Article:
Robert Underwood Johnson, Clarence Clough Buell, Battles and Leaders of the Civil War: Volume 2., Iuka and Corinth. (search)
el McCalla; 17th Iowa, Maj. Jabez Banbury; 10th Mo., Col. Samuel A. Holmes, Maj. Leonidas Horney; E, 24th Mo., Capt. Lafayette M. Rice; 80th Ohio, Maj. Richard Lanning (k), Capt. David Skeels; 6th Wis. Battery, Capt. Henry Dillon; 12th Wis. Battery, Lieut. Lorenzo D. Immell. Brigade loss: k, 34; w, 227; mi, 15 = 276. cavalry division, Col. John K. Mizner. (Division organized into two brigades, Col. Edward Hatch commanding the First and Col. Albert L. Lee the Second.) 7th Ill., Lieut.-Col. Edward Prince; 11th Ill., Col. Robert (G. Ingersoll; 2d Iowa, Maj. Datus E. Coon; 7th Kan., Lieut.-Col. T. P. Herrick; 3d Mich., Capt. Lyman G. Willcox; 5th Ohio (4 co's), Capt. Joseph C. Smith. Division loss: k, 5; w, 17; m, 14 = 36. unattached: 64th Ill. (Yates's Sharp-shooters), Capt. John Morrill; 1st U. S. (6 co's--siege artillery), Capt. G. A. Williams. Unattached loss: k, 16; w, 53; m, 15 = 84. Army of West Tennessee. Second division, Brig.-Gen. Thomas A. Davies. First Brigade,
Robert Underwood Johnson, Clarence Clough Buell, Battles and Leaders of the Civil War: Volume 2., The opposing forces at Corinth, Miss., October 3d and 4th, 1862. (search)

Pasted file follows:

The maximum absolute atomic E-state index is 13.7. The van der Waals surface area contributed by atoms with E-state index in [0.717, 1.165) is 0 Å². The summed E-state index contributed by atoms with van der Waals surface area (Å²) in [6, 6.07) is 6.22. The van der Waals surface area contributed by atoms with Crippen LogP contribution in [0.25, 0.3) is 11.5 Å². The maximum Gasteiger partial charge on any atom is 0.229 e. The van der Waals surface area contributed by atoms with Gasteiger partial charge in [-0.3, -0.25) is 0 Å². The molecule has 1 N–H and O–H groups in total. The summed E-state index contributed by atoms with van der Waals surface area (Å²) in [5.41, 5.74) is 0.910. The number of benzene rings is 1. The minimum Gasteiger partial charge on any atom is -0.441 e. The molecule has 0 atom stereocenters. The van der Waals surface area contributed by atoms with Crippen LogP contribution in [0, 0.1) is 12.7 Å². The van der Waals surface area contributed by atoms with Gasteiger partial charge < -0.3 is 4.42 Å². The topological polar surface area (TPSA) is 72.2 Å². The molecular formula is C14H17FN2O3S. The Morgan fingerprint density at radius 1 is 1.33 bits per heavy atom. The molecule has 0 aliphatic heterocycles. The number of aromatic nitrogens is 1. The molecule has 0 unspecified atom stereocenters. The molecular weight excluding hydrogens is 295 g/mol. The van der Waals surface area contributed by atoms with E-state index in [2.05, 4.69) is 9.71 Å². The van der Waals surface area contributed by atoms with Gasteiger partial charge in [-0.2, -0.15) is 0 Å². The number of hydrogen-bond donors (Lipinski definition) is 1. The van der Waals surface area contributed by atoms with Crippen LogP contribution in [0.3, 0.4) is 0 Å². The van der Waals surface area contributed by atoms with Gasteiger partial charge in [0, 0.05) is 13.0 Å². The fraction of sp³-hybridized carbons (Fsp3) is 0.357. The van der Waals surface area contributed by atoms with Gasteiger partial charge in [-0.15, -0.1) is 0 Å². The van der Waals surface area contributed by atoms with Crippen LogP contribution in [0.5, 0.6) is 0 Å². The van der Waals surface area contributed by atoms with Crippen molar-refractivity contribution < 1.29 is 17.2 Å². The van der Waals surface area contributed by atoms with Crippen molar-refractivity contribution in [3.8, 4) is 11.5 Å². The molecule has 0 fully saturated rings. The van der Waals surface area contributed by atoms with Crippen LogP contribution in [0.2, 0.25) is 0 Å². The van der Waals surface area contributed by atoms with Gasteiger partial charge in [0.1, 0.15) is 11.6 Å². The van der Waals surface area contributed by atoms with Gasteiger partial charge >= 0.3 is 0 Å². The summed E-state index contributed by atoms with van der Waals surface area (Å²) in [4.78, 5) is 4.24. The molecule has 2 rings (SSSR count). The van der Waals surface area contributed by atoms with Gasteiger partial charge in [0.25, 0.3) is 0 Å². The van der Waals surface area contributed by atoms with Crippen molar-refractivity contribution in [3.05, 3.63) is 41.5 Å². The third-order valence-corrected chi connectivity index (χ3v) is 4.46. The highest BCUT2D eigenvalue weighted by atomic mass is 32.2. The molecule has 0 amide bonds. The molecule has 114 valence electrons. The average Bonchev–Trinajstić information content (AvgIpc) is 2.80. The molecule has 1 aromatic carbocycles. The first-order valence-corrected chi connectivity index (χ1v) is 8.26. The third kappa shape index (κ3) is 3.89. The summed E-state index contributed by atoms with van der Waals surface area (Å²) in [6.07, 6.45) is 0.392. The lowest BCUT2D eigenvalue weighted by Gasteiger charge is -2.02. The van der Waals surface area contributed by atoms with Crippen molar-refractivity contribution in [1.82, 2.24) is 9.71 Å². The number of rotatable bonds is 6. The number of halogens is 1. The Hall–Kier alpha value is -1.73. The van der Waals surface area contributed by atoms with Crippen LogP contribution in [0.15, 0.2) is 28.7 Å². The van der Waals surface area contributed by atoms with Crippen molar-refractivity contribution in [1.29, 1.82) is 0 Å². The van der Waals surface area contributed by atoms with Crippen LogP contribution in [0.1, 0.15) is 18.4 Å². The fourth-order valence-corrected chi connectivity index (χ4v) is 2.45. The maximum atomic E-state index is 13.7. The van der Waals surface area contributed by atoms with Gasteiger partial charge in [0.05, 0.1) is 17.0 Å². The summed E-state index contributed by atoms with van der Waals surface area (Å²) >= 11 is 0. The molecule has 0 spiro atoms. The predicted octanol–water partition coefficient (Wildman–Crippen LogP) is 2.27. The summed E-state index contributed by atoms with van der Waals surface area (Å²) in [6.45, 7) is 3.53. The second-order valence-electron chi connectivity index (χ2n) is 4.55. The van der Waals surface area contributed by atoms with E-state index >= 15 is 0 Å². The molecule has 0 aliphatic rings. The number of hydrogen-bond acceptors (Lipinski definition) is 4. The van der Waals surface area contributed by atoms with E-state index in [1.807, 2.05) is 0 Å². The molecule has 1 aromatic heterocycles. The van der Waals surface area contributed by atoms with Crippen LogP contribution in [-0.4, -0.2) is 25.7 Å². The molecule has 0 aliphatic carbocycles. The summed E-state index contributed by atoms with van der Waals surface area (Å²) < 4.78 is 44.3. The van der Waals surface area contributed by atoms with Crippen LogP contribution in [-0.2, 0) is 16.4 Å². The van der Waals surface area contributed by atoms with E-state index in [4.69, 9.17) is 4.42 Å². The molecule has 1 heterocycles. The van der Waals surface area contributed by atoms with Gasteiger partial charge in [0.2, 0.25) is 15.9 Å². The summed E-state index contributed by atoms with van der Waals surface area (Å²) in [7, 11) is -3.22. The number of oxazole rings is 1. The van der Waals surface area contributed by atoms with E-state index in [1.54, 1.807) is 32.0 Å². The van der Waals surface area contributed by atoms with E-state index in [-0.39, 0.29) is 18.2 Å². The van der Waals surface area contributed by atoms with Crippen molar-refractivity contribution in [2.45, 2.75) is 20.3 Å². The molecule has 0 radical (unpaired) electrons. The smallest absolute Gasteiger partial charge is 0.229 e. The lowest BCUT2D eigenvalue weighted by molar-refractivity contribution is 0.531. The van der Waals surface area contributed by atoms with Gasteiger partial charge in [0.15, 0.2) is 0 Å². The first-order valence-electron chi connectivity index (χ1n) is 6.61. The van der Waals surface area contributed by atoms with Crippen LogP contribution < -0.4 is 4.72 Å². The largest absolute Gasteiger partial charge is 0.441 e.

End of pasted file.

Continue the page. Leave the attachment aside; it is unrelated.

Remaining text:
el McCalla; 17th Iowa, Maj. Jabez Banbury; 10th Mo., Col. Samuel A. Holmes, Maj. Leonidas Horney; E, 24th Mo., Capt. Lafayette M. Rice; 80th Ohio, Maj. Richard Lanning (k), Capt. David Skeels; 6th Wis. Battery, Capt. Henry Dillon; 12th Wis. Battery, Lieut. Lorenzo D. Immell. Brigade loss: k, 34; w, 227; mi, 15 = 276. cavalry division, Col. John K. Mizner. (Division organized into two brigades, Col. Edward Hatch commanding the First and Col. Albert L. Lee the Second.) 7th Ill., Lieut.-Col. Edward Prince; 11th Ill., Col. Robert (G. Ingersoll; 2d Iowa, Maj. Datus E. Coon; 7th Kan., Lieut.-Col. T. P. Herrick; 3d Mich., Capt. Lyman G. Willcox; 5th Ohio (4 co's), Capt. Joseph C. Smith. Division loss: k, 5; w, 17; m, 14 = 36. unattached: 64th Ill. (Yates's Sharp-shooters), Capt. John Morrill; 1st U. S. (6 co's--siege artillery), Capt. G. A. Williams. Unattached loss: k, 16; w, 53; m, 15 = 84. Army of West Tennessee. Second division, Brig.-Gen. Thomas A. Davies. First Brigade,
Robert Underwood Johnson, Clarence Clough Buell, Battles and Leaders of the Civil War. Volume 3., The opposing forces at Port Hudson, La.: May 23d-July 8th, 1863. (search)
. Third Brigade, Col. Henry W. Birge: 13th Conn., Capt. Apollos Comstock; 25th Conn., Lieut.-Col. Mason C. Wild; 26th Me., Col. Nathaniel H. Hubbard; 159th N. Y., Lieut.-Col. Charles A. Burt. Brigade loss: k, 34; w, 128; m, 10=172. Artillery, Capt. Henry W. Closson: 2d Mass., Capt. Ormand F. Nims; L, 1st U. S., Capt. Henry W. Closson; C, 2d U. S., Lieut. Theodore Bradley. Artillery loss: w, 5; m, 3 = 8. cavalry, Col. Benjamin H. Grierson. 6th Ill., Col. Reuben Loomis; 7th Ill., Col. Edward Prince, 1st La., Maj. Harai Robinson; 3d Mass., Col. Thomas E. Chickering; 14th N. Y., . Cavalry loss: k, 10; w, 37; n, 47 =94. Corps D'Afrique: 6th Inf.,----; 7th Inf.,----; 8th Inf.,----; 9th Inf.,----; 10th Inf.,----. Corps d'afrique loss: k, 15; w, 12 ; m, 4 = 31. Total Union loss: killed, 708; wounded, 3336; captured or missing, 319 = 4363. General Banks, in his official report, says that on May 27th, when h-e first assaulted the enemy's works, his effective force had been reduc